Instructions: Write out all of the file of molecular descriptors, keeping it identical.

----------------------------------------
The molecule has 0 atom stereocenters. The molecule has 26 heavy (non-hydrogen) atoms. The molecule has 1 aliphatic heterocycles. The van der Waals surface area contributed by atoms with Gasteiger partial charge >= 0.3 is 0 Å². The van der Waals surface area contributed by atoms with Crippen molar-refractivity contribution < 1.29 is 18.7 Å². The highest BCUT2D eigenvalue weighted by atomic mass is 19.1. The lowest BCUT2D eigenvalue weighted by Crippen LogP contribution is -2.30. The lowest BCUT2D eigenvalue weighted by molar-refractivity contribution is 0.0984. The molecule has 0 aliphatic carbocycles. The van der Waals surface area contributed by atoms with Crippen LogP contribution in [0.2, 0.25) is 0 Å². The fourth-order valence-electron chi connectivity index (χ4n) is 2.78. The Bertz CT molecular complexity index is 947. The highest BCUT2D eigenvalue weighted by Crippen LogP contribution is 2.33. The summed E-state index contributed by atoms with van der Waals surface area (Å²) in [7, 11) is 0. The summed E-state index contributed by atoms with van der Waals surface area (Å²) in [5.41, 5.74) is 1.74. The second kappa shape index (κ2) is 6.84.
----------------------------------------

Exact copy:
The molecule has 0 atom stereocenters. The molecule has 26 heavy (non-hydrogen) atoms. The molecule has 1 aliphatic heterocycles. The van der Waals surface area contributed by atoms with Gasteiger partial charge >= 0.3 is 0 Å². The van der Waals surface area contributed by atoms with Crippen molar-refractivity contribution < 1.29 is 18.7 Å². The highest BCUT2D eigenvalue weighted by atomic mass is 19.1. The lowest BCUT2D eigenvalue weighted by Crippen LogP contribution is -2.30. The lowest BCUT2D eigenvalue weighted by molar-refractivity contribution is 0.0984. The molecule has 0 aliphatic carbocycles. The van der Waals surface area contributed by atoms with Crippen LogP contribution in [0.2, 0.25) is 0 Å². The fourth-order valence-electron chi connectivity index (χ4n) is 2.78. The Bertz CT molecular complexity index is 947. The highest BCUT2D eigenvalue weighted by Crippen LogP contribution is 2.33. The summed E-state index contributed by atoms with van der Waals surface area (Å²) in [7, 11) is 0. The summed E-state index contributed by atoms with van der Waals surface area (Å²) in [5.41, 5.74) is 1.74. The second kappa shape index (κ2) is 6.84.